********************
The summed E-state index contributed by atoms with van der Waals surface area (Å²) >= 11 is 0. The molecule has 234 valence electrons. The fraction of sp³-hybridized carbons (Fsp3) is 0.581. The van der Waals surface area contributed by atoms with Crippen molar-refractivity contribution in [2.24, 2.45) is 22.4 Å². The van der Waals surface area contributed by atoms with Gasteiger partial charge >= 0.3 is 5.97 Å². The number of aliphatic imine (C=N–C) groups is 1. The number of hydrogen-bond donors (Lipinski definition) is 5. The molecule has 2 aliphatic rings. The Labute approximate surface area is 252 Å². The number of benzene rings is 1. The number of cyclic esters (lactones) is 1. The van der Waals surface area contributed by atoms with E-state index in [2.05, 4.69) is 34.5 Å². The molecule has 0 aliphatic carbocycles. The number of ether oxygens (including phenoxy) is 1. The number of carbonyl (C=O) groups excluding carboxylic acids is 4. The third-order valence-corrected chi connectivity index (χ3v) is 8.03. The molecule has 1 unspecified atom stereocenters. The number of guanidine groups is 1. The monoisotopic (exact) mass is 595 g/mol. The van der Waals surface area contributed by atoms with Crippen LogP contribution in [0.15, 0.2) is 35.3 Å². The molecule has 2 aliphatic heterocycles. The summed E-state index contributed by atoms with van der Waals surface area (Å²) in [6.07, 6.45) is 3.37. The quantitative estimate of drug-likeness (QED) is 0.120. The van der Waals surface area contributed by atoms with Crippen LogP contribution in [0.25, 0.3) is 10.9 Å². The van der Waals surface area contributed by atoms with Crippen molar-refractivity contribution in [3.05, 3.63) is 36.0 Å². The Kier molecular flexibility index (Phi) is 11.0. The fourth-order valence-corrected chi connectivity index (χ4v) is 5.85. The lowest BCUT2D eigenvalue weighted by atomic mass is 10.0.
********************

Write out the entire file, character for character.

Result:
The summed E-state index contributed by atoms with van der Waals surface area (Å²) >= 11 is 0. The molecule has 234 valence electrons. The fraction of sp³-hybridized carbons (Fsp3) is 0.581. The van der Waals surface area contributed by atoms with Crippen molar-refractivity contribution in [2.24, 2.45) is 22.4 Å². The van der Waals surface area contributed by atoms with Gasteiger partial charge >= 0.3 is 5.97 Å². The number of aliphatic imine (C=N–C) groups is 1. The number of hydrogen-bond donors (Lipinski definition) is 5. The molecule has 2 aliphatic rings. The Labute approximate surface area is 252 Å². The number of benzene rings is 1. The number of cyclic esters (lactones) is 1. The van der Waals surface area contributed by atoms with E-state index in [2.05, 4.69) is 34.5 Å². The molecule has 0 aliphatic carbocycles. The number of ether oxygens (including phenoxy) is 1. The number of carbonyl (C=O) groups excluding carboxylic acids is 4. The third-order valence-corrected chi connectivity index (χ3v) is 8.03. The molecule has 1 unspecified atom stereocenters. The number of guanidine groups is 1. The monoisotopic (exact) mass is 595 g/mol. The van der Waals surface area contributed by atoms with Crippen LogP contribution in [0.15, 0.2) is 35.3 Å². The molecule has 2 aliphatic heterocycles. The summed E-state index contributed by atoms with van der Waals surface area (Å²) in [6.07, 6.45) is 3.37. The quantitative estimate of drug-likeness (QED) is 0.120. The van der Waals surface area contributed by atoms with Crippen LogP contribution in [0.25, 0.3) is 10.9 Å². The van der Waals surface area contributed by atoms with Crippen molar-refractivity contribution in [3.05, 3.63) is 36.0 Å². The Kier molecular flexibility index (Phi) is 11.0. The fourth-order valence-corrected chi connectivity index (χ4v) is 5.85. The lowest BCUT2D eigenvalue weighted by atomic mass is 10.0.